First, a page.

THE EMPTY CREEL

Grandpa pulls up to Lucy's house early on a Saturday morning. He's got fishing on his mind. Lucy grabs her gear and they beat feet to the local river. Motoring their boat to a favorite haunt, Lucy nabs a sizeable salmon, but the fish shakes loose and Lucy returns home with an empty creel and full heart. Pope's tale is redolent of a springtime fishing jaunt, all electric and expectant. Lucy wishes she had landed the brute, wishes her picture was nailed up on the tackle shop wall, but readers will know that the real story was the chase. In his first book, Cunningham's b&w block prints chart the course of Lucy's adventure; their bold outlines and 1940s feel are a good match. At times the chunky style doesn't suit what is depicted: the swirls of mist and clouds look leaden. Otherwise, the prints vividly conjure the north woods, and Grandpa is conjured best: Kindly, unshaven, and vaguely disreputable, he's the perfect fishing companion. Mossy and transporting, this book provides an opportunity to delve into the whole hunting/fishing conundrum. (Picture book. 6- 10)

Pub Date: July 20, 1995

ISBN: 1-56792-044-6

Page Count: 48

Publisher: Godine

Review Posted Online: May 20, 2010

Kirkus Reviews Issue: June 15, 1995

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THE DOG THAT DUG FOR DINOSAURS

This easy reader for children reading at the fluency level recounts the story of a girl named Mary Ann Anning and her dog, Tray. They lived on the coast of England in the early 1800s, although the time frame is given only as “a long, long time ago.” Mary Ann and Tray became famous for their discoveries of fossils, including dinosaur bones. They discovered the first pterodactyl found in England, and the name was assigned to their fossil. The story focuses a little too much on the dog, and the title misses a great opportunity to completely acknowledge a girl accomplishing something important in the scientific world, especially in a much earlier era and without formal training or education. Despite this drawback, both Mary Ann and Tray are appealing characters and the discovery of the fossils and subsequent notice from scientists, collectors, and even royalty is appealing and well written. Sullivan’s illustrations provide intriguing period details in costumes, tools, and buildings, as well as a clever front endpaper of fossil-strewn ground covered with muddy paw prints. (Easy reader. 6-8)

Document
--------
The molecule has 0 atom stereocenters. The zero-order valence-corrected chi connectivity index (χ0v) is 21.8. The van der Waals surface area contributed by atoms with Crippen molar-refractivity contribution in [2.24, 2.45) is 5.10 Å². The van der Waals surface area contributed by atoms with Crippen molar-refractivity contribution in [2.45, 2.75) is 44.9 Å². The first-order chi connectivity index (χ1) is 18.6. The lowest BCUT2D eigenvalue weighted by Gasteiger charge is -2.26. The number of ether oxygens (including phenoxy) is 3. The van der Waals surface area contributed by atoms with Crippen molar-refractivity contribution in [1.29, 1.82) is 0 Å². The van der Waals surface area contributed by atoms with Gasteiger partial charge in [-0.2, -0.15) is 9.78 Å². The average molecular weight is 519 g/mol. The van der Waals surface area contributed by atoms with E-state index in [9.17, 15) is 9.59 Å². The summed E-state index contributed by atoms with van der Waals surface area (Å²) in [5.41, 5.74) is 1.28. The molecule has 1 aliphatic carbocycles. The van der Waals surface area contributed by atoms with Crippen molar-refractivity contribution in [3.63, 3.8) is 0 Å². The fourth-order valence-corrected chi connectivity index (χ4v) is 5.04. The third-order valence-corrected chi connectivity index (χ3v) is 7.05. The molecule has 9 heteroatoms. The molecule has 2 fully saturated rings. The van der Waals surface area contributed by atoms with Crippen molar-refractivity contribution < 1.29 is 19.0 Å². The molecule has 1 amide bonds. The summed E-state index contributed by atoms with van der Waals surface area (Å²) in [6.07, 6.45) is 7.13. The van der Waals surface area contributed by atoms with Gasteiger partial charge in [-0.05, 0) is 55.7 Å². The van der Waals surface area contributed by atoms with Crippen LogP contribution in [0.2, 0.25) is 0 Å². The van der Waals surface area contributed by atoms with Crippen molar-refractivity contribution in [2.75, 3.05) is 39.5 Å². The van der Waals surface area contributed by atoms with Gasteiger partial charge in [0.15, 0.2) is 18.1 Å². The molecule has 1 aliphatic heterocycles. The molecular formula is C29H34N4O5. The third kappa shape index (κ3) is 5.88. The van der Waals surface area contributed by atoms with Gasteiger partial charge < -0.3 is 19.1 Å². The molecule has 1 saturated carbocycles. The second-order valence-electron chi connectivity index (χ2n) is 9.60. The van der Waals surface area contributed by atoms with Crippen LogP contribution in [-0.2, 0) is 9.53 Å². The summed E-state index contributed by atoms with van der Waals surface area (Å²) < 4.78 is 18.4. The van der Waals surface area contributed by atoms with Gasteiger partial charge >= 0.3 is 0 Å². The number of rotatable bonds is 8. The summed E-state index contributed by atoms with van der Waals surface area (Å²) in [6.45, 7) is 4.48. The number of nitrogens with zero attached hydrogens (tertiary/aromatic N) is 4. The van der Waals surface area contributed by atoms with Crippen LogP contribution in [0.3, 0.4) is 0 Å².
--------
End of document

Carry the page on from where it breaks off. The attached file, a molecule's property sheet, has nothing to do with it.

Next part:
Pub Date: July 1, 2004

ISBN: 0-689-85708-X

Page Count: 32

Publisher: Aladdin

Review Posted Online: May 20, 2010

Kirkus Reviews Issue: June 15, 2004

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An uncomplicated opener, with some funny bits and a clear but not heavy agenda.

BOOKMARKS ARE PEOPLE TOO!

From the Here's Hank series , Vol. 1

Hank Zipzer, poster boy for dyslexic middle graders everywhere, stars in a new prequel series highlighting second-grade trials and triumphs.

Hank’s hopes of playing Aqua Fly, a comic-book character, in the upcoming class play founder when, despite plenty of coaching and preparation, he freezes up during tryouts. He is not particularly comforted when his sympathetic teacher adds a nonspeaking role as a bookmark to the play just for him. Following the pattern laid down in his previous appearances as an older child, he gets plenty of help and support from understanding friends (including Ashley Wong, a new apartment-house neighbor). He even manages to turn lemons into lemonade with a quick bit of improv when Nick “the Tick” McKelty, the sneering classmate who took his preferred role, blanks on his lines during the performance. As the aforementioned bully not only chokes in the clutch and gets a demeaning nickname, but is fat, boastful and eats like a pig, the authors’ sensitivity is rather one-sided. Still, Hank has a winning way of bouncing back from adversity, and like the frequent black-and-white line-and-wash drawings, the typeface is designed with easy legibility in mind.

An uncomplicated opener, with some funny bits and a clear but not heavy agenda. (Fiction. 7-9)

Pub Date: Feb. 14, 2014

ISBN: 978-0-448-48239-2

Page Count: 128

Publisher: Grosset & Dunlap

Review Posted Online: Dec. 11, 2013

Kirkus Reviews Issue: Jan. 1, 2014

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